So, in short,
- Delay your posts if you’re going to reveal your location, posting pictures after you have already passed through a place.
- Perhaps keep your accounts private and then you can post more securely about where you are.
These are two joyful, wonderful things. Trail names speak for themselves—wild and wonderful monikers that get assigned to you and that identify you for the hike. No rules, of course. Choose your own if you like, but many people get given them for quirks and funny incidents. Lo books are where people write the date (and sometimes time) they came through a shelter, why they were there, and where they might be heading next. They add jokes, ongoing stories from past logbooks, and intel about places they’ve been or places they’ve heard about ahead. You feel like you know people who are ahead of you even if you never meet them; it’s a beautiful thing. But, if you’re not feeling confident about hiking alone and want to maximize your safety, even if just until you’re used to being on trail, consider:
- Choosing a gender neutral name, eg Dinosaur, so that no one can guess your age or gender when you sign the logbooks.
- Being careful with what you leave in the logbooks; never your itinerary for the day, just simple checking-in notes.
- Telling your family and support system at home what your trail name is.
Meeting People on the Trail
You’ll meet all sorts. Day hikers, thru-hikers going in the other direction, section hikers, and locals walking their dogs. You’ll also meet some drifters and lost souls. Most all people will be awesome, friendly, and often interested, but you don’t have to get into deep chats with people if you don’t want to. You don’t have to hike with anyone you don’t want to, and you definitely don’t have to camp anywhere that you don’t feel safe.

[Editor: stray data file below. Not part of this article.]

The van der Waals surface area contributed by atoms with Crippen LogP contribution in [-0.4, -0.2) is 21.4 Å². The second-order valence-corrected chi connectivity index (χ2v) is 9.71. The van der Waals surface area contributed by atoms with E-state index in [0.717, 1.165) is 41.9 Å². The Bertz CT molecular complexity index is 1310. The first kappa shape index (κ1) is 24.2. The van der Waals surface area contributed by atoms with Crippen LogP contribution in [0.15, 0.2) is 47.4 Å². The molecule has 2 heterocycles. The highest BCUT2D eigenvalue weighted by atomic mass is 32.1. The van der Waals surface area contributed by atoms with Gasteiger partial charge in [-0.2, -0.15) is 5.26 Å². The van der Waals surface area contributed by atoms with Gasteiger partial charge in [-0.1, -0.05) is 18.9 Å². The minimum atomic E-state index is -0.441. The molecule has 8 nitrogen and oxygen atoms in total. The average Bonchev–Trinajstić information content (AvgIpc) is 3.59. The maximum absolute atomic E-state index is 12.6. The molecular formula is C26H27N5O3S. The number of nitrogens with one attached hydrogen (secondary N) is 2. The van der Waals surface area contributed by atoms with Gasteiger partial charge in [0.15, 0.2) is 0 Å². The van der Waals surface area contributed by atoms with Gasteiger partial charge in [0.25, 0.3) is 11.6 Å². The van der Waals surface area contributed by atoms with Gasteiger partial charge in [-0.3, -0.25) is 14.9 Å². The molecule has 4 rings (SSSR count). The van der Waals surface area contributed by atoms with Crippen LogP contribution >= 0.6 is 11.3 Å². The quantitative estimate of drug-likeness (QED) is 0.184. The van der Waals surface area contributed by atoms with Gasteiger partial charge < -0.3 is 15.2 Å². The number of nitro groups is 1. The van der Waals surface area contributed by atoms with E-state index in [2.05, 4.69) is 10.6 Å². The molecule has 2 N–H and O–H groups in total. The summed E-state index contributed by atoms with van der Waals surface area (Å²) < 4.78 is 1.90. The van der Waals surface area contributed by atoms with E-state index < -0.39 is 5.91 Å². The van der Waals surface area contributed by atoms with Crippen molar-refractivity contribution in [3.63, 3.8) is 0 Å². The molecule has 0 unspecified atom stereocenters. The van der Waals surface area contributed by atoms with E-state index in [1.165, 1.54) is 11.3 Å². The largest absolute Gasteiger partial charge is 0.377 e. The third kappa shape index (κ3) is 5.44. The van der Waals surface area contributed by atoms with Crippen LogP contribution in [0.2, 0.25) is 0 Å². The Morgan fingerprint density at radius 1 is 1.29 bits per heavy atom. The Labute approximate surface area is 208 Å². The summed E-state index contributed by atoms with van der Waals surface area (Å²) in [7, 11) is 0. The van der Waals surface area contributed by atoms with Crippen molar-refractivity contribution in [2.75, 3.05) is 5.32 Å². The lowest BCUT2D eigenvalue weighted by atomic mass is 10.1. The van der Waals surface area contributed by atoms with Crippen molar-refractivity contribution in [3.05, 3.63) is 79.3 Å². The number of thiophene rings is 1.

- Quick hi’s and byes on trail are enough. You don’t need to chat to everyone you meet.
- Have some good excuses to dip out of walking with someone if you need them, such as needing to take a pee stop, making a family call in service, or dealing with some blisters. Let them roll on.
- Don’t tell people you’re hiking alone if you don’t feel comfortable, even if you are alone. I would tell people who asked me this question that I was with a trail family, even if I wasn’t. “Some are a little behind and some are a little in front today,” I would say. This would make me feel less vulnerable.
Now Go Have the Time of Your Life!
Ultimately I had an incredibly safe, wonderful time on trail. I pushed through lots of the fears that led me to need to know about the tips above, and am now more experienced, resilient, and able to make better choices than I would have at the beginning. None of us are immune from a one-in-a-million chance encounter with a bad human or one with bad intent, but they are very rare. The trail community is strong, kind, overwhelmingly generous, and very aware of the things hikers face. I had a ball, but it didn’t do me any harm at all to have strategies in my head to give me the courage to start strong. So, if you’re about to take on a trip outside of your comfort zone and do the trail alone, then I hope some these tips can help give you self-assurance as you go and crush it. You’re going to have a wonderful time. G x